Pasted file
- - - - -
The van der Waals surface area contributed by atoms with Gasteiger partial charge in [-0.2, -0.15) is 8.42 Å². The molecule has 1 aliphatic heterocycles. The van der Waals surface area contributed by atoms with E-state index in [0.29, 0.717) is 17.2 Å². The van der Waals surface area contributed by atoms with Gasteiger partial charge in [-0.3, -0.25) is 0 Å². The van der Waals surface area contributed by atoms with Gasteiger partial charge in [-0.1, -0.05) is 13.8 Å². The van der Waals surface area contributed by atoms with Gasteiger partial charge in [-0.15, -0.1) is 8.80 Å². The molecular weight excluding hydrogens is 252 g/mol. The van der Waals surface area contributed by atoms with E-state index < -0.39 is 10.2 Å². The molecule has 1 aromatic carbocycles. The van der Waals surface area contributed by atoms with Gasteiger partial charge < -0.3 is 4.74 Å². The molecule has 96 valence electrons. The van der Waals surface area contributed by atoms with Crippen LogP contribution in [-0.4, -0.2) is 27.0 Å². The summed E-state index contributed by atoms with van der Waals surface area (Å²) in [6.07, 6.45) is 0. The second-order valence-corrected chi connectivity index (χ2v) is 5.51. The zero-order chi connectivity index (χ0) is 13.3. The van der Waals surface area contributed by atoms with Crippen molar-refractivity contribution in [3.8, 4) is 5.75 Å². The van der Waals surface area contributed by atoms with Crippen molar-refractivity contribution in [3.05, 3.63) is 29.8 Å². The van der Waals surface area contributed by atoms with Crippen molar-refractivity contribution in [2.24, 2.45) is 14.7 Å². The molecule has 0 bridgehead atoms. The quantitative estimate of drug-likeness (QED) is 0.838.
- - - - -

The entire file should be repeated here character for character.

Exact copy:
The van der Waals surface area contributed by atoms with Gasteiger partial charge in [-0.2, -0.15) is 8.42 Å². The molecule has 1 aliphatic heterocycles. The van der Waals surface area contributed by atoms with E-state index in [0.29, 0.717) is 17.2 Å². The van der Waals surface area contributed by atoms with Gasteiger partial charge in [-0.3, -0.25) is 0 Å². The van der Waals surface area contributed by atoms with Gasteiger partial charge in [-0.1, -0.05) is 13.8 Å². The van der Waals surface area contributed by atoms with Gasteiger partial charge in [-0.15, -0.1) is 8.80 Å². The molecular weight excluding hydrogens is 252 g/mol. The van der Waals surface area contributed by atoms with E-state index < -0.39 is 10.2 Å². The molecule has 1 aromatic carbocycles. The van der Waals surface area contributed by atoms with Gasteiger partial charge < -0.3 is 4.74 Å². The molecule has 96 valence electrons. The van der Waals surface area contributed by atoms with Crippen LogP contribution in [-0.4, -0.2) is 27.0 Å². The summed E-state index contributed by atoms with van der Waals surface area (Å²) in [6.07, 6.45) is 0. The second-order valence-corrected chi connectivity index (χ2v) is 5.51. The zero-order chi connectivity index (χ0) is 13.3. The van der Waals surface area contributed by atoms with Crippen molar-refractivity contribution in [3.8, 4) is 5.75 Å². The van der Waals surface area contributed by atoms with Crippen molar-refractivity contribution in [3.05, 3.63) is 29.8 Å². The van der Waals surface area contributed by atoms with Crippen molar-refractivity contribution in [2.24, 2.45) is 14.7 Å². The molecule has 0 bridgehead atoms. The quantitative estimate of drug-likeness (QED) is 0.838.